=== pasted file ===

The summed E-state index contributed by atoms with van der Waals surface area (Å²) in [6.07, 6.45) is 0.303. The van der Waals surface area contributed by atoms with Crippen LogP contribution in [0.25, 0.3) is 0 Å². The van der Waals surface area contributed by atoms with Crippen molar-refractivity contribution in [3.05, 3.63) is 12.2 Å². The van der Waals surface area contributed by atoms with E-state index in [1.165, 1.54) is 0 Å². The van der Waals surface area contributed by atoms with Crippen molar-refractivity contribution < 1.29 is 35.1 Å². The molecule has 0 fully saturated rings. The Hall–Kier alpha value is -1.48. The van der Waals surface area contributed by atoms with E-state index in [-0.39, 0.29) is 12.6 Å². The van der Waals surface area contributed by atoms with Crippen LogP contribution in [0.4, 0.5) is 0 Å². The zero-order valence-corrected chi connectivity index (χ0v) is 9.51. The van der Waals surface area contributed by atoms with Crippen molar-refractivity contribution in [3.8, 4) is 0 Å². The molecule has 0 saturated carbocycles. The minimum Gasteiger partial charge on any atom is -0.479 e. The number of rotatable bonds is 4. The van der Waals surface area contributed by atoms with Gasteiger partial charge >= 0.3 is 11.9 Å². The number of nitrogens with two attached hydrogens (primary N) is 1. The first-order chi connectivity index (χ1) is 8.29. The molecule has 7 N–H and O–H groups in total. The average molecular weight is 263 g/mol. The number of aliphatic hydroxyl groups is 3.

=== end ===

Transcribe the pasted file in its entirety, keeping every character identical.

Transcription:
The summed E-state index contributed by atoms with van der Waals surface area (Å²) in [6.07, 6.45) is 0.303. The van der Waals surface area contributed by atoms with Crippen LogP contribution in [0.25, 0.3) is 0 Å². The van der Waals surface area contributed by atoms with Crippen molar-refractivity contribution in [3.05, 3.63) is 12.2 Å². The van der Waals surface area contributed by atoms with E-state index in [1.165, 1.54) is 0 Å². The van der Waals surface area contributed by atoms with Crippen molar-refractivity contribution < 1.29 is 35.1 Å². The molecule has 0 fully saturated rings. The Hall–Kier alpha value is -1.48. The van der Waals surface area contributed by atoms with E-state index in [-0.39, 0.29) is 12.6 Å². The van der Waals surface area contributed by atoms with Crippen LogP contribution in [0.4, 0.5) is 0 Å². The zero-order valence-corrected chi connectivity index (χ0v) is 9.51. The van der Waals surface area contributed by atoms with Crippen molar-refractivity contribution in [3.8, 4) is 0 Å². The molecule has 0 saturated carbocycles. The minimum Gasteiger partial charge on any atom is -0.479 e. The number of rotatable bonds is 4. The van der Waals surface area contributed by atoms with Gasteiger partial charge >= 0.3 is 11.9 Å². The number of nitrogens with two attached hydrogens (primary N) is 1. The first-order chi connectivity index (χ1) is 8.29. The molecule has 7 N–H and O–H groups in total. The average molecular weight is 263 g/mol. The number of aliphatic hydroxyl groups is 3.